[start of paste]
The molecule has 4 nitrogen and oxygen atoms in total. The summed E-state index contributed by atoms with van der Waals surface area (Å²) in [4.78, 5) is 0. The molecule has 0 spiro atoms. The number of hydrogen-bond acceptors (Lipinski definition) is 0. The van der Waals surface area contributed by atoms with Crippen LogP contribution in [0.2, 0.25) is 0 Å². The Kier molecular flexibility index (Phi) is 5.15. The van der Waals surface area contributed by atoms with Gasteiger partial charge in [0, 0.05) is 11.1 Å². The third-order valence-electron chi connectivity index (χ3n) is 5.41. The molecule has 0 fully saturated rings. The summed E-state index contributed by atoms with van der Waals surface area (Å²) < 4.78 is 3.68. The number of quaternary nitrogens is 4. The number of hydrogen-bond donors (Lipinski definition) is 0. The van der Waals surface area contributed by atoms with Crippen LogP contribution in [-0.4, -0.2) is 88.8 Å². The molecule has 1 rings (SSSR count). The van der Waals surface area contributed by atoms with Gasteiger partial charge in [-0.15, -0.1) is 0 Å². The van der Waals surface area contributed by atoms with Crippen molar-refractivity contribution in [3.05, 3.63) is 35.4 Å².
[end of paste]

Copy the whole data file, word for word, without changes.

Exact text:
The molecule has 4 nitrogen and oxygen atoms in total. The summed E-state index contributed by atoms with van der Waals surface area (Å²) in [4.78, 5) is 0. The molecule has 0 spiro atoms. The number of hydrogen-bond acceptors (Lipinski definition) is 0. The van der Waals surface area contributed by atoms with Crippen LogP contribution in [0.2, 0.25) is 0 Å². The Kier molecular flexibility index (Phi) is 5.15. The van der Waals surface area contributed by atoms with Gasteiger partial charge in [0, 0.05) is 11.1 Å². The third-order valence-electron chi connectivity index (χ3n) is 5.41. The molecule has 0 fully saturated rings. The summed E-state index contributed by atoms with van der Waals surface area (Å²) < 4.78 is 3.68. The number of quaternary nitrogens is 4. The number of hydrogen-bond donors (Lipinski definition) is 0. The van der Waals surface area contributed by atoms with Crippen LogP contribution in [-0.4, -0.2) is 88.8 Å². The molecule has 1 rings (SSSR count). The van der Waals surface area contributed by atoms with Gasteiger partial charge in [-0.15, -0.1) is 0 Å². The van der Waals surface area contributed by atoms with Crippen molar-refractivity contribution in [3.05, 3.63) is 35.4 Å².